by Forest Rohwer, head researcher on the Microbe Team
Here at Kingman, sharks—lots of sharks—patrol the waters around the ship at night. Dinner is served, drawn by the lure of the ship’s lights. Every few minutes a needlefish makes a poor life choice and enters the killing field. There follows a frantic feeding frenzy, with the fish jumping to escape the snapping swarm. One wrong turn by the fish and its all over. A lot more entertaining than TV. Much of the Halloween party (see previous post) was spent rooting for either the sharks or needlefish.
Observing the feeding frenzy, as well as the noticeably more aggressive behavior of the sharks at dusk, dampens any thoughts of night diving. This means that we know very little about what happens on Kingman Reef at night. To watch the nocturnal life of the reef, Katie Barott and I have been setting up cameras to run remotely. After dark the reef really comes to life with invertebrates (shrimps, sea urchins, crabs, snails, etc.), most of which we never see during the day. Their primary activity seems to be feeding on the crustose coralline algae. Switch between the two photos and see if you can find all of the little creatures that are moving around.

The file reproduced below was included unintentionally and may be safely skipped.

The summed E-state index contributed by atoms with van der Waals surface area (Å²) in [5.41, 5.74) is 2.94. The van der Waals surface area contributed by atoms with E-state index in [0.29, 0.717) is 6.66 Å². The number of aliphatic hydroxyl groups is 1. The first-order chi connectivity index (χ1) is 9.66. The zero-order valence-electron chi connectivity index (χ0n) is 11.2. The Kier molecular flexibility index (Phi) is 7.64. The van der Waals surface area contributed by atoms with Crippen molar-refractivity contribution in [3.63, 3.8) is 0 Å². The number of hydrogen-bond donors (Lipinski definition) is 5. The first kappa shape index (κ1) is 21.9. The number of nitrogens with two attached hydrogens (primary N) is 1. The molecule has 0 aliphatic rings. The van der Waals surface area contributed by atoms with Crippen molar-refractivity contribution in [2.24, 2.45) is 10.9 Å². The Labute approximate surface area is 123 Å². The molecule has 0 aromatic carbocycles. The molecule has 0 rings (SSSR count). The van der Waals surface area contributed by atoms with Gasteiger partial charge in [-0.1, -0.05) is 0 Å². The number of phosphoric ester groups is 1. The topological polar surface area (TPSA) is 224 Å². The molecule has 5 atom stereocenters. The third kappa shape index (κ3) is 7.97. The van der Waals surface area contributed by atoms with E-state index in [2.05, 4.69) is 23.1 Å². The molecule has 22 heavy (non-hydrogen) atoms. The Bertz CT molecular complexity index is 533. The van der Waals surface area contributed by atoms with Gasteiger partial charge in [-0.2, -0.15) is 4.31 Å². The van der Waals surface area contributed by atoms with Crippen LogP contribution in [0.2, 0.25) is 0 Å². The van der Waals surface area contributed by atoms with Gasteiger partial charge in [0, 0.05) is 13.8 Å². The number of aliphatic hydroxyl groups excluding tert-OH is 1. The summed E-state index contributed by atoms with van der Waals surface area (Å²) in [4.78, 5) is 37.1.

We are also using a hydrophone to eavesdrop on the reef. The volume increases significantly at night, presumably because of all the cryptic animals moving about. We will be deploying the hydrophone on all of the islands we visit throughout the chain. Our hope is that the hydrophone can provide a rapid assessment of reef health. We have attached a sound file from Kingman so that you can listen in. (The link is at the bottom of the post.)
No bars or dance clubs to be found, but still the night life on Kingman is downright raucous.